- More than half of respondents thinks quality of childcare and education is better in Hong Kong than in home country
Many expats moving to Hong Kong fail to consider all the financial consequences of their move.
If you are transferring your employer may meet some of your direct costs, but what about the:
- First month, when you are in a serviced apartment, eating out, paying for ad-hoc child-care and using a laundry service
- Setting up a new home with curtains, fixtures, appliances and possibly furniture
- Deposits for housing and school places, possibly with the cost of a debenture
- First tax bill you receive in Hong Kong, which will be both retrospective for salary earned and forward-looking for the forthcoming tax year
Also, have you considered the:
- Loss of earnings, if you leave your employer without a new job and no Government ‘social security’
- Loss of family income if your spouse can’t find work in the expected time-frame, or at all, or of the expected nature
- Impact on your country-of-origin financial planning, taxation, insurances (are they valid in HK?) and investments
- Additional cost-of-living expenses such as club memberships, increased entertaining and ancillary schooling costs (Mandarin tutor, trips, laptop)
- Cost of repatriation when you leave Hong Kong
There will also be the unexpected family flights to attend occasions such as family weddings or Christmas. If your country-of-origin home is rented out, you’ll be staying in a hotel and renting a hire car.
When your kids ‘go home’ for University, will they be treated as non-resident?
For more information, visit workinginhongkong.com
When I speak to overseas candidates applying for jobs in Hong Kong there are a few key questions that I ask, as a professional recruiter:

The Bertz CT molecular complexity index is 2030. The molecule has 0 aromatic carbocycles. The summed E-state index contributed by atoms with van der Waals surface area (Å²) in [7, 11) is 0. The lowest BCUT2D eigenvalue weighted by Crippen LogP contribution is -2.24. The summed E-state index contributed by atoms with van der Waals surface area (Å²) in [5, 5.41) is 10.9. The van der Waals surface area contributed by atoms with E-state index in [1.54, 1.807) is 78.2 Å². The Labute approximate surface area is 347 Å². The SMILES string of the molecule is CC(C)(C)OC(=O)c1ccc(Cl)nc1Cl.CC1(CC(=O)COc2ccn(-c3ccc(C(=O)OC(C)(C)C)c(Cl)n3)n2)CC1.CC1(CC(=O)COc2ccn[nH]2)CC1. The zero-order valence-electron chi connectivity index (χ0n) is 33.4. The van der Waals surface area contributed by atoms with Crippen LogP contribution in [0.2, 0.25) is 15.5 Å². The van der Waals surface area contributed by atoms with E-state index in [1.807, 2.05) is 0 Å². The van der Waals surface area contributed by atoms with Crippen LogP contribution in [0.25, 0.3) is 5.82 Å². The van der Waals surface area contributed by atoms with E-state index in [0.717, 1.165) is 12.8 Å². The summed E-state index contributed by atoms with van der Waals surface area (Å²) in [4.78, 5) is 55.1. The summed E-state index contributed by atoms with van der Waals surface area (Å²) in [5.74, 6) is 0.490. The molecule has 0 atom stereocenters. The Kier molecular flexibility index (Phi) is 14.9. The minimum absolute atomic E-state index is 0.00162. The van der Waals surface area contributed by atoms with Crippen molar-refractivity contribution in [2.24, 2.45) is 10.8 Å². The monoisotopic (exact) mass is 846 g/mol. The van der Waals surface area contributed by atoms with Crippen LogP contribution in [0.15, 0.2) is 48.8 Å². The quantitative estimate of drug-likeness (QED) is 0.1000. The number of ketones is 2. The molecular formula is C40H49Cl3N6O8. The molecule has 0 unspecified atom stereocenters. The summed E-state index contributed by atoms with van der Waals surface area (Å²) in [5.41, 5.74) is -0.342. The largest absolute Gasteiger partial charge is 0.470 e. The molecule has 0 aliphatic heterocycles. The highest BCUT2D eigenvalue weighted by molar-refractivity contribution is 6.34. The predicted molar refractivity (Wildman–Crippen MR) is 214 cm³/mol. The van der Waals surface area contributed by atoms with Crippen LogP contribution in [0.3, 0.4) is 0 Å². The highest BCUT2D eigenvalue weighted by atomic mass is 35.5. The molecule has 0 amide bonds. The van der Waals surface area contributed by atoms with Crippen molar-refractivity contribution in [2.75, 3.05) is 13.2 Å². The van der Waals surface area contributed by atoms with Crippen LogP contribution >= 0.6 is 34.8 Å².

- “Why the interest in Hong Kong specifically”
- “What obstacles to you and the family expect”
- “Who have you applied to already”
These are loaded questions.
If you have done your homework, you will probably realize that already. If the questions elicit any of the following responses, your application is in danger of failing before it’s even started!
- “I’m not looking just at Hong Kong, I’d consider anywhere in the world with a good climate and an environment favorable for….”
- “We expect the kids to miss family and there will be the usual adjustments….”
- “I’ve been applying extensively online for the last few months and I don’t seem to be getting anywhere…”
To find out why these answers will relegate your application, read more.
Following our recent blog “Hong Kong to be less attractive for Expat managers?” we received a number of comments that the Hong Kong Government’s failure to address both English and Chinese education issues reflects a failure of local policy.
As a result, we are interested to survey what other issues are and whether they are meeting the expectations of Hong Kong residents.
Please take the survey:
Create your free online surveys with SurveyMonkey , the world’s leading questionnaire tool.